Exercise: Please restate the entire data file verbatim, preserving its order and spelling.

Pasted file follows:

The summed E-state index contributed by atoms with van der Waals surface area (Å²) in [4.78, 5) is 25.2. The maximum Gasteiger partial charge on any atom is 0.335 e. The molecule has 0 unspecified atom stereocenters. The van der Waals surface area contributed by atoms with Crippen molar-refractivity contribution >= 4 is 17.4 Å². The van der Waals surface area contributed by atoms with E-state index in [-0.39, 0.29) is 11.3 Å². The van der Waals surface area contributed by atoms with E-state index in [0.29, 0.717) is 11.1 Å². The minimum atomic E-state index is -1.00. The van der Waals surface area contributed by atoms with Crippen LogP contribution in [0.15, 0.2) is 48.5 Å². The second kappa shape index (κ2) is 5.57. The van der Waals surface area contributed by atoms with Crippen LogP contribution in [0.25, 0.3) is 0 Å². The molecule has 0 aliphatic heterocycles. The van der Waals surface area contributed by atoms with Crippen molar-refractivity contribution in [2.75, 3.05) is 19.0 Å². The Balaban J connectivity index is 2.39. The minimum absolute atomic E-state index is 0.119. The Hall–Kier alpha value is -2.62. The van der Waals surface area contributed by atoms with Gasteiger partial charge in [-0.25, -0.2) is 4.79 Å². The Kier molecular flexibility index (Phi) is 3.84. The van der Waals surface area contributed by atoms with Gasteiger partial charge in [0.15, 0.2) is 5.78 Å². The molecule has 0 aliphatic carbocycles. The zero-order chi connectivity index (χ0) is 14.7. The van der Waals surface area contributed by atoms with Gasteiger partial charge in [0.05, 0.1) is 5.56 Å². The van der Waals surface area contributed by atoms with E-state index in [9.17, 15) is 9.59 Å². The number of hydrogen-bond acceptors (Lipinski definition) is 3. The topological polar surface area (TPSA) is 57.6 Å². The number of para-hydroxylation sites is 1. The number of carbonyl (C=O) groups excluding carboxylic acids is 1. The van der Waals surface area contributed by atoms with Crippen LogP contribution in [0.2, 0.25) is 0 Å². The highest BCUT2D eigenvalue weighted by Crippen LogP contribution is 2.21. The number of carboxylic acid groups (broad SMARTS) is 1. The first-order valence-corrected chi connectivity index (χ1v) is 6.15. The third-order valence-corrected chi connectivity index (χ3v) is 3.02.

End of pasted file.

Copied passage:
The summed E-state index contributed by atoms with van der Waals surface area (Å²) in [4.78, 5) is 25.2. The maximum Gasteiger partial charge on any atom is 0.335 e. The molecule has 0 unspecified atom stereocenters. The van der Waals surface area contributed by atoms with Crippen molar-refractivity contribution >= 4 is 17.4 Å². The van der Waals surface area contributed by atoms with E-state index in [-0.39, 0.29) is 11.3 Å². The van der Waals surface area contributed by atoms with E-state index in [0.29, 0.717) is 11.1 Å². The minimum atomic E-state index is -1.00. The van der Waals surface area contributed by atoms with Crippen LogP contribution in [0.15, 0.2) is 48.5 Å². The second kappa shape index (κ2) is 5.57. The van der Waals surface area contributed by atoms with Crippen LogP contribution in [0.25, 0.3) is 0 Å². The molecule has 0 aliphatic heterocycles. The van der Waals surface area contributed by atoms with Crippen molar-refractivity contribution in [2.75, 3.05) is 19.0 Å². The Balaban J connectivity index is 2.39. The minimum absolute atomic E-state index is 0.119. The Hall–Kier alpha value is -2.62. The van der Waals surface area contributed by atoms with Gasteiger partial charge in [-0.25, -0.2) is 4.79 Å². The Kier molecular flexibility index (Phi) is 3.84. The van der Waals surface area contributed by atoms with Gasteiger partial charge in [0.15, 0.2) is 5.78 Å². The molecule has 0 aliphatic carbocycles. The zero-order chi connectivity index (χ0) is 14.7. The van der Waals surface area contributed by atoms with Gasteiger partial charge in [0.05, 0.1) is 5.56 Å². The van der Waals surface area contributed by atoms with E-state index in [9.17, 15) is 9.59 Å². The number of hydrogen-bond acceptors (Lipinski definition) is 3. The topological polar surface area (TPSA) is 57.6 Å². The number of para-hydroxylation sites is 1. The number of carbonyl (C=O) groups excluding carboxylic acids is 1. The van der Waals surface area contributed by atoms with Crippen LogP contribution in [0.2, 0.25) is 0 Å². The highest BCUT2D eigenvalue weighted by Crippen LogP contribution is 2.21. The number of carboxylic acid groups (broad SMARTS) is 1. The first-order valence-corrected chi connectivity index (χ1v) is 6.15. The third-order valence-corrected chi connectivity index (χ3v) is 3.02.